Wednesday, February 06, 2008

Occasional Superheroine Reader Profile: STEPHANE SAVOIE

Name: Stephane Savoie

Location: Nova Scotia

Occupation: Comic Shop Lackey / university philosophy student

Website/blog: nil

Comics you read: Blue Beetle, Booster Gold, Immortal Iron Fist, Nova, Annihilation stuff, Infinity Inc, Usagi Yojimbo, anything Grant Morrison or Alan Moore do. Wait, that's what I buy... I read nearly everything tied into continuity, just to know.

Fave artist: JH William III

Fave writer: Grant Morrison

Fave character: don't have one First comic you ever read: Fantastic Four #250

Your favorite comic book "memory": Sitting in my dad's car, and seeing a sign on a store labelled "Comic Book Shoppe", and being awestruck that there could be such a thing as a store dedicated to comics.

Most frustrating comic book "moment": Having to hunt down books which were "hot" for reasons unrelated to the hotness (such my needing the Hellboy "pancake" story in the Dark Horse Presents Annual, which was "hot" for the first Buffy comic appearance; or Absolute Vertigo - a teaser book - which I needed for an Invisibles short, but which contained a preview of Preacher... which Wizard listed as a "first appearance", and went for 40 bucks for a time.)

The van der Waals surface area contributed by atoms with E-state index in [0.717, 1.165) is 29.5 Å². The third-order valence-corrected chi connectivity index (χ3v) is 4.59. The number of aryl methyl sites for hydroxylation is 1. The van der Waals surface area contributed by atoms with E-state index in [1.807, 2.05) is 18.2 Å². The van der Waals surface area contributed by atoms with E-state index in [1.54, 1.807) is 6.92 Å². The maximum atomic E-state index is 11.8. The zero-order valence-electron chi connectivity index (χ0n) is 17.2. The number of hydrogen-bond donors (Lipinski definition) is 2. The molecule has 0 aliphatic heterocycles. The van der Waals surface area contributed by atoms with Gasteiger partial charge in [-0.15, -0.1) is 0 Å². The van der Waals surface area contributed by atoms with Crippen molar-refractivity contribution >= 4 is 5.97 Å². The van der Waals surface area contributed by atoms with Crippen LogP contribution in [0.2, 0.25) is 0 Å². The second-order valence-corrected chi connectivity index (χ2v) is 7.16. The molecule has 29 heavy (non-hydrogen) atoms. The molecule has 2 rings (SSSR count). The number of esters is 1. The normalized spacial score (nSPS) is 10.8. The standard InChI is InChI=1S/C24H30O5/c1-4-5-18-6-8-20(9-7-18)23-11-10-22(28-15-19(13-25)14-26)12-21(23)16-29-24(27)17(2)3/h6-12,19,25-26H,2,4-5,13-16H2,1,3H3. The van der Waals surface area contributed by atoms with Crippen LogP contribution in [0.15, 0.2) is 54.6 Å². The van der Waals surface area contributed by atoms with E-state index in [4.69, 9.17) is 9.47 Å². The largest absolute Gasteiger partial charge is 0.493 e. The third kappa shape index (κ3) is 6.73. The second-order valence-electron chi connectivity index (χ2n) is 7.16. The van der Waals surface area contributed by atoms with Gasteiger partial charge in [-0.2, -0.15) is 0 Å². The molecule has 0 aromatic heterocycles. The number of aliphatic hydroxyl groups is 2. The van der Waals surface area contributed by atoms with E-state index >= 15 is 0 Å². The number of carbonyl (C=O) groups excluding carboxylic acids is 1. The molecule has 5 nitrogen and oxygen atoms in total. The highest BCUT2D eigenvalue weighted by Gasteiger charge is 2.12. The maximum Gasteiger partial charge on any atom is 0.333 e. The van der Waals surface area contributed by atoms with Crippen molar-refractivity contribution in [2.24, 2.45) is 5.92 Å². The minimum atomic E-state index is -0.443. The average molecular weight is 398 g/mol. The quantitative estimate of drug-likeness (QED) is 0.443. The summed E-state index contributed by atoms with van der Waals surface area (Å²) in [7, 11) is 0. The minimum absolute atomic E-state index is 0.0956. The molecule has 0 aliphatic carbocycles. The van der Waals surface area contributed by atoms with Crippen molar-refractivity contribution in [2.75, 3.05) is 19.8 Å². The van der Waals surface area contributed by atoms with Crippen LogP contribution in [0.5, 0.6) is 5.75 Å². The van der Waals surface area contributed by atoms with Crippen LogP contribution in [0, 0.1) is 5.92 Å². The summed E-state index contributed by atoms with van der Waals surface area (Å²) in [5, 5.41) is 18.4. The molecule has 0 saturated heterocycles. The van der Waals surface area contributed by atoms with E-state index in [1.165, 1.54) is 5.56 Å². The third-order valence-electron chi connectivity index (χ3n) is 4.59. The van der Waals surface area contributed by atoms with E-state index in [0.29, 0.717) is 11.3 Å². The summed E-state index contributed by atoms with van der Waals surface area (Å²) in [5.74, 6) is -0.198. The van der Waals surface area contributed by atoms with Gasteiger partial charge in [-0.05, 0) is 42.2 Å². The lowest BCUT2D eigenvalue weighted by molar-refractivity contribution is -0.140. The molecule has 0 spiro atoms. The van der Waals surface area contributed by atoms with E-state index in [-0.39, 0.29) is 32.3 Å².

Where/how do you buy your comics?: The store I work at - Monster Comic Lounge

Floppies or trades?: depends on how much patience I'm feeling.

Marvel or DC?: DC, although I still love Marvel characters and 80s stuff.

Star Wars or Star Trek?: Wars

Non-comic book hobbies: Least embarrassing - yoga; most embarrassing - Dungeons & Dragons

Personal motto: Life is good so long as you remember it is

How did you start reading "Occasional Superheroine?": a link on Comics Should be Good, started reading "Goodbye to Comics" and was hooked.


  1. Never be embarrassed of DnD!

  2. Second that. We're on blog that talks mostly about comic book stuff. D&D doesn't even come close to being a source of shame in this crowd. Heck, I still have my first edition stuff in a box around here somewhere.

    Now, knitting might raise some eyebrows.

  3. Usagi Yojimbo!! Good looking out!

    And yeah, knitting is *way* more embarassing than D&D! lol Seriously though, if you want to be embarrassed by playing D&D, go post elsewhere!